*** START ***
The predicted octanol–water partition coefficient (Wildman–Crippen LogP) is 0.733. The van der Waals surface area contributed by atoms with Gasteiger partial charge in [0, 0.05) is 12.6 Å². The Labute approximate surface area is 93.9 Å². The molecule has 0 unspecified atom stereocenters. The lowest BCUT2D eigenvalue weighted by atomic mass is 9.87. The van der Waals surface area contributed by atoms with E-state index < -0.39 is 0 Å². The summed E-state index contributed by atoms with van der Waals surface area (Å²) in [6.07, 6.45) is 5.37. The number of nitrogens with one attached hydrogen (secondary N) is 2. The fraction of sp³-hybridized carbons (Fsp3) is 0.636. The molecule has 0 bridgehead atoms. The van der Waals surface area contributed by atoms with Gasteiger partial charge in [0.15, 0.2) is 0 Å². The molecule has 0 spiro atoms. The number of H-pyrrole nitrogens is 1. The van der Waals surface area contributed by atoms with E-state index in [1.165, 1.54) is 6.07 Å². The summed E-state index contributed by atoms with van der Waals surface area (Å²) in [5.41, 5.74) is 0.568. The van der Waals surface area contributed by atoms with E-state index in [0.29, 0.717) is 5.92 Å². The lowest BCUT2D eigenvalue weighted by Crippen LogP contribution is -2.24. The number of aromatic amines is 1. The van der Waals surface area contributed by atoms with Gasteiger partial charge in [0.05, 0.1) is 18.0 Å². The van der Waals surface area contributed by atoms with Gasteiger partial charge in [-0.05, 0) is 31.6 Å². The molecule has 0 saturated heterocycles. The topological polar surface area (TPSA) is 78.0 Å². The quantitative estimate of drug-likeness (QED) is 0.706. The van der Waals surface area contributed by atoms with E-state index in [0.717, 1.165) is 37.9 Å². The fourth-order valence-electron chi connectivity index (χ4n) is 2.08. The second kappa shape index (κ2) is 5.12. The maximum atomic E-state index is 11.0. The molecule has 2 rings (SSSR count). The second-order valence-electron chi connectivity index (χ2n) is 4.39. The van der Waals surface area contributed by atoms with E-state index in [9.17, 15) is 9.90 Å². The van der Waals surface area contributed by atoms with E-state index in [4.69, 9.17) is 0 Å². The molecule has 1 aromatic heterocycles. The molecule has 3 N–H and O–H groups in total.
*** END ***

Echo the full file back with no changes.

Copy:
The predicted octanol–water partition coefficient (Wildman–Crippen LogP) is 0.733. The van der Waals surface area contributed by atoms with Gasteiger partial charge in [0, 0.05) is 12.6 Å². The Labute approximate surface area is 93.9 Å². The molecule has 0 unspecified atom stereocenters. The lowest BCUT2D eigenvalue weighted by atomic mass is 9.87. The van der Waals surface area contributed by atoms with E-state index < -0.39 is 0 Å². The summed E-state index contributed by atoms with van der Waals surface area (Å²) in [6.07, 6.45) is 5.37. The number of nitrogens with one attached hydrogen (secondary N) is 2. The fraction of sp³-hybridized carbons (Fsp3) is 0.636. The molecule has 0 bridgehead atoms. The van der Waals surface area contributed by atoms with Gasteiger partial charge in [0.15, 0.2) is 0 Å². The molecule has 0 spiro atoms. The number of H-pyrrole nitrogens is 1. The van der Waals surface area contributed by atoms with E-state index in [1.165, 1.54) is 6.07 Å². The summed E-state index contributed by atoms with van der Waals surface area (Å²) in [5.41, 5.74) is 0.568. The van der Waals surface area contributed by atoms with E-state index in [0.29, 0.717) is 5.92 Å². The lowest BCUT2D eigenvalue weighted by Crippen LogP contribution is -2.24. The number of aromatic amines is 1. The van der Waals surface area contributed by atoms with Gasteiger partial charge in [0.05, 0.1) is 18.0 Å². The van der Waals surface area contributed by atoms with Gasteiger partial charge in [-0.05, 0) is 31.6 Å². The molecule has 0 saturated heterocycles. The topological polar surface area (TPSA) is 78.0 Å². The quantitative estimate of drug-likeness (QED) is 0.706. The van der Waals surface area contributed by atoms with E-state index in [0.717, 1.165) is 37.9 Å². The fourth-order valence-electron chi connectivity index (χ4n) is 2.08. The second kappa shape index (κ2) is 5.12. The maximum atomic E-state index is 11.0. The molecule has 2 rings (SSSR count). The second-order valence-electron chi connectivity index (χ2n) is 4.39. The van der Waals surface area contributed by atoms with E-state index in [9.17, 15) is 9.90 Å². The van der Waals surface area contributed by atoms with E-state index in [4.69, 9.17) is 0 Å². The molecule has 1 aromatic heterocycles. The molecule has 3 N–H and O–H groups in total.